Synecdoche, New York
Written and Directed by Charlie Kaufman
Opens Oct. 24 (Sony Pictures Classics)
“Peculiar” or “avant-garde” do not seem to sum up the curious fixations that make up the screenwriting of Charlie Kaufman. Beginning with Being John Malcovich, filmgoers have come to expect no one else to come close to what he does, whether you call it “alternate reality comedic self-loathing” or “existential absurdist ennui” or anything else.
When he reached, thus far, the peak of his screenwriting powers with Adaptation–starring Nicolas Cage and Meryl Streep, both bravely assaying fascinating but extremely unflattering roles–one came to expect an event each time a new film of his reached release. With Synecdoche, New York, which began as a supposed horror film Kaufman was to write for his director of choice, Spike Jonze, all the Kaufmanesque qualities are present: terrific performances from top actors, dark, death-obsessed humor and a mindbending premise.
In this case, Philip Seymour Hoffman is Caden, a stage director in Schenectady, New York, who feels little passion for his projects and is more taken with his deteriorating health than his wife Adele (Catherine Keener) or his young daughter Olive. The dissolution of that union is coupled with Caden winning a MacArthur grant and using an enormous warehouse in New York City to recreate scenes from his life, with scores of actors, in an effort to understand it.
Scenes as they happen are recreated in the warehouse, including Caden’s seduction by the offbeat Hazel ( a marvelously idiosyncratic Samantha Morton), a later marriage to one of his actresses, Claire (Michelle Williams) and the use of a potentially non-existent cleaning lady-cum-actress (Dianne Wiest) who inevitably gives Caden directions at the end of his project and life.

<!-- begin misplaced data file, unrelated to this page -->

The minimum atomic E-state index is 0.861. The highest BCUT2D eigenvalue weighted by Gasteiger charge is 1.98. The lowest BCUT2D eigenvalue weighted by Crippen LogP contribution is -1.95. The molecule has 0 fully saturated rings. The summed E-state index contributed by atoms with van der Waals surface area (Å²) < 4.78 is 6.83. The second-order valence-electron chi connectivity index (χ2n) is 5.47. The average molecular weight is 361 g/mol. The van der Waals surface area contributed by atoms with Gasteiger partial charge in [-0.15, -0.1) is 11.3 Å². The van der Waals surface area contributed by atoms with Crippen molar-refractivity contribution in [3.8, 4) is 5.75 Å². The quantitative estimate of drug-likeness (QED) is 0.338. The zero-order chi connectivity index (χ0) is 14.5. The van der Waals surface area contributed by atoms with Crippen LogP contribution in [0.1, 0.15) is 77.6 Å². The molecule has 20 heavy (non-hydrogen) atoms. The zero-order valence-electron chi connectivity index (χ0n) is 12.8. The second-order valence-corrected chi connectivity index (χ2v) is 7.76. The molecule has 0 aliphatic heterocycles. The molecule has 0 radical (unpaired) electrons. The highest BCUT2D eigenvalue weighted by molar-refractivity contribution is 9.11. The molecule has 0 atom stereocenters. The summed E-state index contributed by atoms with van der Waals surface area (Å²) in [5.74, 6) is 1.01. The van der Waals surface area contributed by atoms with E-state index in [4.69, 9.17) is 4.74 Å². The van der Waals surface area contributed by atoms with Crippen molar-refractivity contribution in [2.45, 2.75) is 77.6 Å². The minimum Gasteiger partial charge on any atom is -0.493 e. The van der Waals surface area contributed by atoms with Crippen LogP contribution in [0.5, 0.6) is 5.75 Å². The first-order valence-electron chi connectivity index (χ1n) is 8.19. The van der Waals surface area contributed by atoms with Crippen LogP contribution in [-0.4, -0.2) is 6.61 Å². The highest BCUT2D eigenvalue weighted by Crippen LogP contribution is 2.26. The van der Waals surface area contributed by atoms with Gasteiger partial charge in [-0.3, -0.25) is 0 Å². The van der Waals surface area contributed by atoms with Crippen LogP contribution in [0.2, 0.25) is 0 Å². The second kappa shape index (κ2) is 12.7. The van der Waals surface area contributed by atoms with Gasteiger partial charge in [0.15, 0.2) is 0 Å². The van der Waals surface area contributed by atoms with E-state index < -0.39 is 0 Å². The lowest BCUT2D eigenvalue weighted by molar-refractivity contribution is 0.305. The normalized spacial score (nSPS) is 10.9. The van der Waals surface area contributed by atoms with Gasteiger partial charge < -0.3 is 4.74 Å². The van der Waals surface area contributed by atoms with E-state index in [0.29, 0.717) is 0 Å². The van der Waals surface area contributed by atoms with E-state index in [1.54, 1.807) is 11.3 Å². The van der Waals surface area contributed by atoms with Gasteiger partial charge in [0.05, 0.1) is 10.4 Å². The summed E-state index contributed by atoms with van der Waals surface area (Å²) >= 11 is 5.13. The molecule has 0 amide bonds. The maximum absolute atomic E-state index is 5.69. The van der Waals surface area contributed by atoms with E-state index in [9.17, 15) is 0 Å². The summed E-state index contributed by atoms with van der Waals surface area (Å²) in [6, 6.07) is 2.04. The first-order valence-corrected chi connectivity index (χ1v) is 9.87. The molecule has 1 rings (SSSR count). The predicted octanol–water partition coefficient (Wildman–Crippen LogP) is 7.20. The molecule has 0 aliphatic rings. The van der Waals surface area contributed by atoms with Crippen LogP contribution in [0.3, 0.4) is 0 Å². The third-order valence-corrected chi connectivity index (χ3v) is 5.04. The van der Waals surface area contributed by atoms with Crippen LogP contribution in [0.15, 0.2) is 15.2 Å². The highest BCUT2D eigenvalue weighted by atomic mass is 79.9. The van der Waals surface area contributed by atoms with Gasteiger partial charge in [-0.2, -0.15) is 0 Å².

There are many typically daffy visual jokes that Kaufman inserts, including a constantly smoldering house that Hazel lives in, and commentaries on Caden’s desperately unhappy life on animated programs on TV. As with Kaufman’s work in general, there is much to mull over but the great difference between Synecdoche, New York and the rest of Kaufman’s wonderfully warped work is that here, he is the director and no was able to help him prune and shape his hallucinatory perambulations or tonally unify the entire work.
Thus, we do not have the tightly knit internal logic of a film like Adaptation or the surreal but cogent The Truman Show, in which a seemingly impossible world unfolds with acceptable progress. The most basic problem is that a MacArthur grant would not fund a Caden or anyone else for a massive art project for the rest of one’s life. And Kaufman is not really interested in seeing how anything outside of Caden’s orbit might affect this utterly self-involved navel-gazing. By extending the timeline of the film to Caden’s entire life and never showing insight on the part of the character, the director-writer exhausts us and the titillation of his clever concept grows wearying.
What Kaufman does right is bring in excellent actors and Hoffman’s power onscreen, whether crying before sex or being unable to respond to the cruelty of Keener as his wife (And isn’t it time Keener stopped playing the uber-bitch?), makes the film work in small pieces. But as a whole, with cloying music and many scenes that smack of melodrama, Kaufman has lost what he so perfected in his previous scripts. There is no sympathy to be had for Caden, who bemoans his loneliness and creates his own world-within-a-world merely to examine himself and come up with no conclusions.